Later in the conference session, Elder Larry S. Kacher talked about currents. I enjoyed his perspective at first, because he was sharing from his personal experience. He talked about a current he found when he joined the church that led him in a positive direction. His family and friends couldn’t see it from his perspective. I related to that because I have also found a current that is leading my life in a positive direction, but my friends think that I am trapped in the very negative current that Elder Kacher goes on to talk about. He mentions two specific people he knows distantly and states that they have been swept up in negative currents that caused them to leave the church. I hated these second-hand accounts of these two different men because he reduced their experiences to a formulaic statement that I doubt actually reflects or resonates with their true experience. When we try to speak for another person and their experience which is different from our own, we are bound to get it wrong. We need to stop doing this as a church. Unfortunately I hear all too often these second-hand accounts from local and general leaders. It’s sort of like an acceptable form of gossip. But it’s not acceptable…not really.
I know that no one can share my story and get it exactly right. Least of all, someone who won’t try to understand things from my perspective, but uses an old familiar narrative to prove a point. My story has been shared publicly by my own leaders as a way to instill fear in others about the water. After several meetings with my bishop and stake president in which they neither listened to nor tried to understand me, my bishop spoke in Relief Society and Sunday School about my situation. I guarantee he did not get my story right, but it fulfilled his purpose of maintaining one narrative in the ward, that if you leave the boat you will drown, that if you aren’t careful about what you get into online, you will be swept away in the current. When church leaders like Elder Kacher share other people’s stories in conference to promote this one-sided narrative, it gives local leaders the feeling that they can do it too. The problem with maintaining this one narrative is that it doesn’t account for the fact that faith is an individual thing. One narrative does not work for everyone. That’s why it is important to listen to each other’s perspectives, and to understand that the church may be a good current for some, but it can also be a negative current for others.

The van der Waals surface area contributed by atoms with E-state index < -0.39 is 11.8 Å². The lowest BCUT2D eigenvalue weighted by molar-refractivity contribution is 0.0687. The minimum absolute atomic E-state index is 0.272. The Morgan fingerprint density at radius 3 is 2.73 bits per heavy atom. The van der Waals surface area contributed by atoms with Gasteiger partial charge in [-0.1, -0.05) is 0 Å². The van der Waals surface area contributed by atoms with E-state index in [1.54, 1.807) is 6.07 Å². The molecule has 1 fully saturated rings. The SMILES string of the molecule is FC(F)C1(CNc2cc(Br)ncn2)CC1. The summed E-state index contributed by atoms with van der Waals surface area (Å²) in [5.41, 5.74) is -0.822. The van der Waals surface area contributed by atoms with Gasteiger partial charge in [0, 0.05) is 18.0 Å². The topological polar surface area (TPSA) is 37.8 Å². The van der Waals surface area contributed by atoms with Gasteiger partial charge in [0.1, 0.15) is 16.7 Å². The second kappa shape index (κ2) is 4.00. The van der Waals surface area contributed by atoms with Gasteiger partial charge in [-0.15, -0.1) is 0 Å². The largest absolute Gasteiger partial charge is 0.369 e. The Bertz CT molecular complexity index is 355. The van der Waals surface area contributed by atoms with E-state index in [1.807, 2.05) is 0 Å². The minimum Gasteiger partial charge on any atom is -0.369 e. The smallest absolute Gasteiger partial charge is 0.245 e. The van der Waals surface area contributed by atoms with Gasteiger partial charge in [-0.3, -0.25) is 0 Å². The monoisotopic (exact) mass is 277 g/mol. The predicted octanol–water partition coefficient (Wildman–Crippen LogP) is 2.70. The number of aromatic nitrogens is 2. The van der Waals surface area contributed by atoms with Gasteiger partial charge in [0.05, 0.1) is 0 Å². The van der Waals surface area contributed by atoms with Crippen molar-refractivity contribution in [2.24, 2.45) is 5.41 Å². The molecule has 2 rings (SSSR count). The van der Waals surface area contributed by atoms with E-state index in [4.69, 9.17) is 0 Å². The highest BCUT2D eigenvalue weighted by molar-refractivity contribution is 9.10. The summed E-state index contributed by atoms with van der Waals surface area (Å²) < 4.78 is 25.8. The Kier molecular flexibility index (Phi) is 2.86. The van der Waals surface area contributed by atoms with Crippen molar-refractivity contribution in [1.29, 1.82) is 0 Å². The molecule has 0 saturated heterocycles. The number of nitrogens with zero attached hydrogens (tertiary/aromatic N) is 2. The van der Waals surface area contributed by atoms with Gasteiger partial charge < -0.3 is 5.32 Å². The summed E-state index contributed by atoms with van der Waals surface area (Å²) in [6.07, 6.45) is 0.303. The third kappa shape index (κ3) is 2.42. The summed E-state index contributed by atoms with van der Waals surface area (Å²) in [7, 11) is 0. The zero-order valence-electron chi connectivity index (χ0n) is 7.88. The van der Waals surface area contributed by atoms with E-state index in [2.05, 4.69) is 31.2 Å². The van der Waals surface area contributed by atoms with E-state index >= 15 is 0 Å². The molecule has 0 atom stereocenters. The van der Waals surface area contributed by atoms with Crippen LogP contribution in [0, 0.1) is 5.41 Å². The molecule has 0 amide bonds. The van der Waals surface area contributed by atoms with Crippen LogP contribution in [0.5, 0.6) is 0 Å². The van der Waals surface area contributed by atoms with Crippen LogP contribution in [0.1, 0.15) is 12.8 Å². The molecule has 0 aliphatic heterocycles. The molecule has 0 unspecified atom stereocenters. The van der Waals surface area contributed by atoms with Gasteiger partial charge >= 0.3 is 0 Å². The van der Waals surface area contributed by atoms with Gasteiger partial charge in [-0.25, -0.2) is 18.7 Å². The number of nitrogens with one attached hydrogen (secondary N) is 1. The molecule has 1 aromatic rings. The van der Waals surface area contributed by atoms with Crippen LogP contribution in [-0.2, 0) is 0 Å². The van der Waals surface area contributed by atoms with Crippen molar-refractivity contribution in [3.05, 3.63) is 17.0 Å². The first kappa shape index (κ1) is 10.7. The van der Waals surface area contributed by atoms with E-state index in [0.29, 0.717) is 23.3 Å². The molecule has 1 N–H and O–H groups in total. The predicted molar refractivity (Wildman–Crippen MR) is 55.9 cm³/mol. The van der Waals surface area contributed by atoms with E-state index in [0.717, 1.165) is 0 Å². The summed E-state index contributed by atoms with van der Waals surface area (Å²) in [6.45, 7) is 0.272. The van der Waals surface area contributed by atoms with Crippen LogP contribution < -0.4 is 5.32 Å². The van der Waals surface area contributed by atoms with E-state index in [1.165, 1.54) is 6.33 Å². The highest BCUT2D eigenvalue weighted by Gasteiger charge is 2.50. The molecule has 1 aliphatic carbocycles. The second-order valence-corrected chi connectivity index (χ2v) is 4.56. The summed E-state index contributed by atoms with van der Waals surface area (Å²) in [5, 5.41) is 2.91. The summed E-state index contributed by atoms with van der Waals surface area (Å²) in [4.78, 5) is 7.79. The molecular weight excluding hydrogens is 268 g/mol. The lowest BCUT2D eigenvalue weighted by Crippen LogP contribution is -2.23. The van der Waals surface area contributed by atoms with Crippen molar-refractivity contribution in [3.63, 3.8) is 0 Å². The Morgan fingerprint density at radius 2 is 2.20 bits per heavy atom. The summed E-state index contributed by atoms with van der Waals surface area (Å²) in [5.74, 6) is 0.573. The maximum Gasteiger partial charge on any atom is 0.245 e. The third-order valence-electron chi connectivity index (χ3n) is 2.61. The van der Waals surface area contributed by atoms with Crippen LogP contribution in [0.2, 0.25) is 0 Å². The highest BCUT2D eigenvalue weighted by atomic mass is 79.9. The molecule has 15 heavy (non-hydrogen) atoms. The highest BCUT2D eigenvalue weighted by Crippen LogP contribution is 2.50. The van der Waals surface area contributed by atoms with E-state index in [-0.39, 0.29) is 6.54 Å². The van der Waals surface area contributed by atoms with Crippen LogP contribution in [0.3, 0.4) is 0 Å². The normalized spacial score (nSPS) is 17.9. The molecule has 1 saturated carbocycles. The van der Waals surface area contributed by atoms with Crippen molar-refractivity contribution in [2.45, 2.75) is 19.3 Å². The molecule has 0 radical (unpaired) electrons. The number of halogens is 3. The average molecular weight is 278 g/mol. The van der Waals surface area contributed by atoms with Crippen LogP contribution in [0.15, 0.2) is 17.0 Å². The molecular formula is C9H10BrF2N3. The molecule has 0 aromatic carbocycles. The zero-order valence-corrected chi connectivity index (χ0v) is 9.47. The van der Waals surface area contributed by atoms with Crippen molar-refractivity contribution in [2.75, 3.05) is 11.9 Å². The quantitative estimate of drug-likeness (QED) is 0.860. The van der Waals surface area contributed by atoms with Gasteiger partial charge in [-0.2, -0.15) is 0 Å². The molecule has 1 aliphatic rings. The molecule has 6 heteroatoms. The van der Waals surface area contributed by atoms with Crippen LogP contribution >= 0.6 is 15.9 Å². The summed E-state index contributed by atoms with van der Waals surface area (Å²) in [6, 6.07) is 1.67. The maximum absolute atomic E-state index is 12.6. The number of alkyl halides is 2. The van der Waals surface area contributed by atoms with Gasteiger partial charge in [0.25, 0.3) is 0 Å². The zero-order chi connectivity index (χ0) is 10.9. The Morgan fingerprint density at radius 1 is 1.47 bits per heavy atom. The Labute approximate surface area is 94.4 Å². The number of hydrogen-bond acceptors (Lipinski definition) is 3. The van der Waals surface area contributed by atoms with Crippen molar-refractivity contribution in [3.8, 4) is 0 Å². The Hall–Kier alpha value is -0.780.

A few years ago I tried to capture my perspective, conveniently enough, in a water analogy. I had just broken through the mounting cognitive dissonance and realized that the raging sea is not what I had once believed it to be. I felt a mix of exhilaration and sadness. Exhilaration because I was learning to walk on water. Sadness because I knew exactly how my experience would be perceived by my friends and family. I knew that it would be almost impossible to help them see it from my perspective. So, regardless of the narrative the church leaders are sharing about people like me who have experienced a faith transition, here is my narrative, based on my experience and perspective: